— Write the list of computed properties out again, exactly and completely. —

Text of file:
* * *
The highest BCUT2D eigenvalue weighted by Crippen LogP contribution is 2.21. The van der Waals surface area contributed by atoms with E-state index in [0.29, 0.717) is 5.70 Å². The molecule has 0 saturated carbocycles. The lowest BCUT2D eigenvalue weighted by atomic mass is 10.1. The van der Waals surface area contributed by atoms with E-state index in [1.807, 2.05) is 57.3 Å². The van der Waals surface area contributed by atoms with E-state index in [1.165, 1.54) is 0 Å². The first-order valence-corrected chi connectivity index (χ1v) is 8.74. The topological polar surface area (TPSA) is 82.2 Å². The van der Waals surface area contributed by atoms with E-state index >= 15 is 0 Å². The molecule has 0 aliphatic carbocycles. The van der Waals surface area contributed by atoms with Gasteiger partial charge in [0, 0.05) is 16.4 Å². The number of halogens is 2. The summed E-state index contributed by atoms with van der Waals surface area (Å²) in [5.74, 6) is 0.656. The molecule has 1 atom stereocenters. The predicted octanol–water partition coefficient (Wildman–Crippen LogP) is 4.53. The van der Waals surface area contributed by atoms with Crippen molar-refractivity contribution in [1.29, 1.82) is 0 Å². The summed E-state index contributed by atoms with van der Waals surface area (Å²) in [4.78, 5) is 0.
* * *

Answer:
The highest BCUT2D eigenvalue weighted by Crippen LogP contribution is 2.21. The van der Waals surface area contributed by atoms with E-state index in [0.29, 0.717) is 5.70 Å². The molecule has 0 saturated carbocycles. The lowest BCUT2D eigenvalue weighted by atomic mass is 10.1. The van der Waals surface area contributed by atoms with E-state index in [1.807, 2.05) is 57.3 Å². The van der Waals surface area contributed by atoms with E-state index in [1.165, 1.54) is 0 Å². The first-order valence-corrected chi connectivity index (χ1v) is 8.74. The topological polar surface area (TPSA) is 82.2 Å². The van der Waals surface area contributed by atoms with E-state index >= 15 is 0 Å². The molecule has 0 aliphatic carbocycles. The van der Waals surface area contributed by atoms with Gasteiger partial charge in [0, 0.05) is 16.4 Å². The number of halogens is 2. The summed E-state index contributed by atoms with van der Waals surface area (Å²) in [5.74, 6) is 0.656. The molecule has 1 atom stereocenters. The predicted octanol–water partition coefficient (Wildman–Crippen LogP) is 4.53. The van der Waals surface area contributed by atoms with Crippen molar-refractivity contribution in [1.29, 1.82) is 0 Å². The summed E-state index contributed by atoms with van der Waals surface area (Å²) in [4.78, 5) is 0.